In 1863 J. Rice was Supervisor, and E. Babcock, Clerk, there being 180 votes polled at a meeting held at Minor Hedges, on Section 15. In 1879 the road districts numbered 27. The late Supervisors have been W. De Witt in 1876, Rollin H. Pelton in 1877-8, J. W. A. Turner in 1879, and R. H. Pelton again in 1880 and 1881.
A road is now being made from what is known as the Bridge Street road to Grand River, two miles east of Lamont, thence across by ferry and angling to Allendale Center. This will make the drive from Allendale to the Rapids six miles shorter than now -- twelve miles in going and coming. A Mr. Rosegrant, of Polkton, has been engaged as ferryman,
This lovely village, which so peacefully nestles on the right bank of the Grand River, in the northwest corner of the town, is most picturesquely laid out, and nature has done so much to add to its beauty. The village lies on a broad plateau sixty or seventy feet above the river, and the principal street is of great width, the place evidently laid out for a city. The views on the river, especially above, are grand. This village has now almost a deserted appearance, having only some 400 inhabitants scattered over a wide area. There are two fine general stores, the oldest being that of Walling Bros., where there is a telephone, and the latest comer as merchant is Geert Gringhuis. The post master, Mr. R. Randall, is an old soldier, and gives excellent satisfaction in his office, which he has held since October, 1876. He has also a small grocery and tin-shop in connection.
There are quite a number of old settlers residing in the village, which was platted in 1856 by H. & Z. Steele, and has been known as Middelville and Steele's Landing.
In 1842 there were but three houses in Lamont, that of T. B. Woodbury, now of Fruitport, that of H. Steele, and that of Job Calkins. J. O. Hedges lived just outside of the village, and Allen Stoddard, now eighty-two years of age, about a mile and a half up the river. Stephen Hodges was the first teacher, the school-house being opposite Stoddard's, but now burnt down.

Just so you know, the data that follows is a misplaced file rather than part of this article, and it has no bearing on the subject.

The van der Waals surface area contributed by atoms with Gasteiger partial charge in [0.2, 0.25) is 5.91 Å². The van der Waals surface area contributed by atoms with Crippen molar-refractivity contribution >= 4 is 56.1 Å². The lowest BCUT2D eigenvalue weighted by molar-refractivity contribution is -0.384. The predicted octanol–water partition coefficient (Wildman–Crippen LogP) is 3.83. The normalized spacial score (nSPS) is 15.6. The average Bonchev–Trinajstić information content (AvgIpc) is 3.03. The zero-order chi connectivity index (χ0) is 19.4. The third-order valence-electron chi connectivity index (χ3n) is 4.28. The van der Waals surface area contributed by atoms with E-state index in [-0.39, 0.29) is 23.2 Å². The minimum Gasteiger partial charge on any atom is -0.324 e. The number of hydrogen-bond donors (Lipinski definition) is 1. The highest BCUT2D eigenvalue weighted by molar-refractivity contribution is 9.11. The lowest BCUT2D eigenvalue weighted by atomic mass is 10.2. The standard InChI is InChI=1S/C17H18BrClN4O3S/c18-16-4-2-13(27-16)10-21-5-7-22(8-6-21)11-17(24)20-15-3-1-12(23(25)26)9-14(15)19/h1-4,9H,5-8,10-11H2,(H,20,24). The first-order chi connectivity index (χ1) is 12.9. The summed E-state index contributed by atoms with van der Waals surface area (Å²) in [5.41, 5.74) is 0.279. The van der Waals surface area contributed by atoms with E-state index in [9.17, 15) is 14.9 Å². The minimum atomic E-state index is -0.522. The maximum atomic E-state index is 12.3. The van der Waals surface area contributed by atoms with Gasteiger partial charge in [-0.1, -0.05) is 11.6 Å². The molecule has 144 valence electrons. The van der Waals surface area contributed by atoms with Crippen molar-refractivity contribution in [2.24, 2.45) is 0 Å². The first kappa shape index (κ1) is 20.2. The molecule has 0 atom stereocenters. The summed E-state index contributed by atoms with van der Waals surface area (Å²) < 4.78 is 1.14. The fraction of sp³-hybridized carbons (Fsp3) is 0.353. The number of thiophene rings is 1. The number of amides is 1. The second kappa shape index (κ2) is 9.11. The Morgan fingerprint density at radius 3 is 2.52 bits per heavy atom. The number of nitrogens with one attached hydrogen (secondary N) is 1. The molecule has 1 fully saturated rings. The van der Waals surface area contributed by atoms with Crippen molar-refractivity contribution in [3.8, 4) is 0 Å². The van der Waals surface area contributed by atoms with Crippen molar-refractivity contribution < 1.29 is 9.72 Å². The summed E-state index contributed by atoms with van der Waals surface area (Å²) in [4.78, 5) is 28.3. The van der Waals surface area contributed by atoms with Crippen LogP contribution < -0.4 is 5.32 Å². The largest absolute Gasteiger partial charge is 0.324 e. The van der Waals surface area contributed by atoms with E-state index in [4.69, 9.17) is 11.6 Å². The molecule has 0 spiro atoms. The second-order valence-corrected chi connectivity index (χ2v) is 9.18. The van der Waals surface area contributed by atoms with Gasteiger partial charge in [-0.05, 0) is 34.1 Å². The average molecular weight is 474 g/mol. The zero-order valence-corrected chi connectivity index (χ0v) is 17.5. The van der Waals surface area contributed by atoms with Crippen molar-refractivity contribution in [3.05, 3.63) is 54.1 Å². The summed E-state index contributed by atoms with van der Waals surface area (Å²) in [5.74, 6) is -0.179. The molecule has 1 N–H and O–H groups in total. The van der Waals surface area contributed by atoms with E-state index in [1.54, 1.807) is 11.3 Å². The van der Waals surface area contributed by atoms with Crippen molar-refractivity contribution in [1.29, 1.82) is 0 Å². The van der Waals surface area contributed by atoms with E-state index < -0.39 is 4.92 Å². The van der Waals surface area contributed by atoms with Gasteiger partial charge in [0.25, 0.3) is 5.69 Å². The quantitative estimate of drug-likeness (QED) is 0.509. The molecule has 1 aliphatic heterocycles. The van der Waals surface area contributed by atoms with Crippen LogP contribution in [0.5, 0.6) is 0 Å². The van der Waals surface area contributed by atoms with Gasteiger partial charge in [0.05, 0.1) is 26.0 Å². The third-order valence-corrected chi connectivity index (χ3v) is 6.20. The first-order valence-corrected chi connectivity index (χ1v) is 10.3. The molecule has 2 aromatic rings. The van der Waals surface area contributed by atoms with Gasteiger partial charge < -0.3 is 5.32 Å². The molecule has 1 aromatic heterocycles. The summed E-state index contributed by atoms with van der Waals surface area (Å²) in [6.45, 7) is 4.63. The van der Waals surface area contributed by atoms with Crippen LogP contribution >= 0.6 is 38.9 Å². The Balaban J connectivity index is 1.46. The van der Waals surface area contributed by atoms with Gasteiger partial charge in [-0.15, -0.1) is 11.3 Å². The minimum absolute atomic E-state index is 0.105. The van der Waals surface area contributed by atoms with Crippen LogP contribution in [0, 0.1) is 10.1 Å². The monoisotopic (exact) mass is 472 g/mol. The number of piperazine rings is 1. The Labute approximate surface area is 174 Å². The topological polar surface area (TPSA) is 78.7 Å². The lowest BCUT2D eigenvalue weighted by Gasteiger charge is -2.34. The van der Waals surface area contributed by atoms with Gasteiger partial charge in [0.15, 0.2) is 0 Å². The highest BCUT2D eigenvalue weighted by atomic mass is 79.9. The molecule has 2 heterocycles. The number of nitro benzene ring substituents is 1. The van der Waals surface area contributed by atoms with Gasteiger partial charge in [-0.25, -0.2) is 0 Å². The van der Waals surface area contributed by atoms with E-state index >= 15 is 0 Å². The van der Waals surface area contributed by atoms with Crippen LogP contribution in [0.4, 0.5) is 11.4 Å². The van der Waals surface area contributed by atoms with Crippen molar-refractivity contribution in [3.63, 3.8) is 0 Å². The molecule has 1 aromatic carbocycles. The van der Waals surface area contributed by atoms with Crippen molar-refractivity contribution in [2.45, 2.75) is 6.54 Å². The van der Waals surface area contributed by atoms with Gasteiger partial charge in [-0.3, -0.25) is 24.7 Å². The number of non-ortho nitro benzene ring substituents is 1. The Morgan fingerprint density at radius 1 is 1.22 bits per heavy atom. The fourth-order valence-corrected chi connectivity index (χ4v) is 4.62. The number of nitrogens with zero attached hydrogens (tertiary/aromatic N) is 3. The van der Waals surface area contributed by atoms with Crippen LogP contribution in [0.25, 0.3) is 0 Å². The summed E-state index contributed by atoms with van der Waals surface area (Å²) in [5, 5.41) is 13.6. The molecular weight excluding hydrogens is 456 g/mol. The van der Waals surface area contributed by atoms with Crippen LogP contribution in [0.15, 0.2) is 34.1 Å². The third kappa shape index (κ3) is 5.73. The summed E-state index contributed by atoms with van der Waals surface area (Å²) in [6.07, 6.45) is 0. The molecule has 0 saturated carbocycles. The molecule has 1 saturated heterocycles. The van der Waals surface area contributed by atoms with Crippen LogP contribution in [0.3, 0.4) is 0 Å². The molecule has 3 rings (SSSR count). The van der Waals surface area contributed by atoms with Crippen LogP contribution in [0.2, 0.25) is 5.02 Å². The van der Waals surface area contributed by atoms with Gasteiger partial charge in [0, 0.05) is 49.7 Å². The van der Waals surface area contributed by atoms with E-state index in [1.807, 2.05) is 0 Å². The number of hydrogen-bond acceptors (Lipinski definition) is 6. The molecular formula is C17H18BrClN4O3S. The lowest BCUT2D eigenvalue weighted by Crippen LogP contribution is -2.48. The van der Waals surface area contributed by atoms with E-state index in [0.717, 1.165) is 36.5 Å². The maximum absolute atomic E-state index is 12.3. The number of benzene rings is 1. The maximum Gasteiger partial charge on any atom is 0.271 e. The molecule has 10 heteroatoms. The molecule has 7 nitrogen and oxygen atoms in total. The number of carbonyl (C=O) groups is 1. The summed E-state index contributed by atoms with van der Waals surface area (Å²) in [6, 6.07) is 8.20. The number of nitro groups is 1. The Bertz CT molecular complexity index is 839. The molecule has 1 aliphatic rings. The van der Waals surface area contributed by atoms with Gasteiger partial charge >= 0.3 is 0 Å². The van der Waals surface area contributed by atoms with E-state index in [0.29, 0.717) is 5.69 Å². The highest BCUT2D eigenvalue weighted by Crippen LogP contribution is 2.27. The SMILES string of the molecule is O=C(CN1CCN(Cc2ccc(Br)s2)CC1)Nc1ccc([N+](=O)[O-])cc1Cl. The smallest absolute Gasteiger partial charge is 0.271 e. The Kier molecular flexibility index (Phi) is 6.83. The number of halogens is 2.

In 1866 Lamont is described as a flourishing post village with two churches, two hotels, several stores, a machine shop, steam flouring mill, saw mill, etc. L. Summer, Postmaster, Babcock & Co. had the saw mill, W. P. Barber was dentist, L. E. Barnard was physician, W. D. Scott and J. Westervelt kept a drug store and grocery. Miner Hedges had a grocery, as had also A. Cassell; W. H. Blakeny and Solomon Snyder had hotels; John Rice was Justice of the Peace and kept a livery; G. Baxter, stoves and tinware; G. Luther, J. Luther and C. Pitman had a general store, as had also E. Brace; Rev. L. M. Bennett was Methodist minister; J. Cilley and W. J. Perlee were Justices of the Peace; J. Velsey kept boots and shoes, and also V. Thompson; R. Tucker and A. Burdick were blacksmiths; W. Cunningham and O. Fuller carriage makers; R. Coman & Co., tanners; H. M. Lane, engineer; J. A. McKay, architect and Notary Public. In 1876 Rev. C. Doolittle is Congregational minister, Rev. C. H. Fisher, Methodist; O. G. Marvin and Scott & Walling have general stores; J. Rice has the only hotel; W. Clark, I. C. McIlvain, L. D. Smith and M. Hedges, are physicians; J. S. Parks, tanner; P. B. Hill, harness maker, and J. Cilley, sash and door factory.
The saw mill now owned by Frank Hedges, who inherited it from his father, Miner, was built in 1864, and cuts 20,000 feet a day of hard wood, having a circular and edger. The old mill, built by Calkins & Babcock, was burned. There are three general stores in the village, the oldest is that of Hedges' on River Street, next Walling Brothers, and then Gringhuis. The postmaster also sells groceries as well as has a tin shop. There is one blacksmith shop. There is no hotel, that of Squire John Rice having been burnt down, but Mr. Rice still dispenses hospitality at his residence to strangers who may be stopping in the village. Mr. Hedges has the only furniture store.
One of the drawbacks of Lamont is the want of a railway, but there is some prospect of the Michigan Central Railway, which controls the charter of a railway called the Grand River Valley R. R., which ran a trial line through Lamont in 1872, building a branch from Grand Rapids to Nunica, 22 miles off, instead of going round to Muskegan via Holland, 80 miles. There are no engineering difficulties in the way. The town library was commenced with 104 books belonging to two school sections, in 1833.